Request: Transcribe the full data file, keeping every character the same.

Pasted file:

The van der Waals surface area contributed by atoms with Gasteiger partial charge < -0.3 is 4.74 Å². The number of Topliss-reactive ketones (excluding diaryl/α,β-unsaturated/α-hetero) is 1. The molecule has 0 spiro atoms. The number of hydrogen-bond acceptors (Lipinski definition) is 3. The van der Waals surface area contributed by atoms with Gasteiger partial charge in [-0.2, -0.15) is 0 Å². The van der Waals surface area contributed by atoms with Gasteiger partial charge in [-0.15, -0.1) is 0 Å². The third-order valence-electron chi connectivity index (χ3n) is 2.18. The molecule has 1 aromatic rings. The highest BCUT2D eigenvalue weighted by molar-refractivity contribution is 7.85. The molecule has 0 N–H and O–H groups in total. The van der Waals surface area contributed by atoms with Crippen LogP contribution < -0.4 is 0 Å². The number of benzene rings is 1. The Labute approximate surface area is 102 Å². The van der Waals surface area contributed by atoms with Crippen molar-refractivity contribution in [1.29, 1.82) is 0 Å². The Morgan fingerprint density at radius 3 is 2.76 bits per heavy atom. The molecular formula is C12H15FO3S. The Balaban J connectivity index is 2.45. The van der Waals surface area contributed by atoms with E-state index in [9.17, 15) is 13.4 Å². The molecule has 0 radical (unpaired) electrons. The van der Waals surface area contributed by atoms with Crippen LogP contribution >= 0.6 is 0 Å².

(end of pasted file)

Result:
The van der Waals surface area contributed by atoms with Gasteiger partial charge < -0.3 is 4.74 Å². The number of Topliss-reactive ketones (excluding diaryl/α,β-unsaturated/α-hetero) is 1. The molecule has 0 spiro atoms. The number of hydrogen-bond acceptors (Lipinski definition) is 3. The van der Waals surface area contributed by atoms with Gasteiger partial charge in [-0.2, -0.15) is 0 Å². The van der Waals surface area contributed by atoms with Gasteiger partial charge in [-0.15, -0.1) is 0 Å². The third-order valence-electron chi connectivity index (χ3n) is 2.18. The molecule has 1 aromatic rings. The highest BCUT2D eigenvalue weighted by molar-refractivity contribution is 7.85. The molecule has 0 N–H and O–H groups in total. The van der Waals surface area contributed by atoms with Crippen LogP contribution < -0.4 is 0 Å². The number of benzene rings is 1. The Labute approximate surface area is 102 Å². The van der Waals surface area contributed by atoms with Crippen molar-refractivity contribution in [1.29, 1.82) is 0 Å². The Morgan fingerprint density at radius 3 is 2.76 bits per heavy atom. The molecular formula is C12H15FO3S. The Balaban J connectivity index is 2.45. The van der Waals surface area contributed by atoms with E-state index in [9.17, 15) is 13.4 Å². The molecule has 0 radical (unpaired) electrons. The van der Waals surface area contributed by atoms with Crippen LogP contribution >= 0.6 is 0 Å².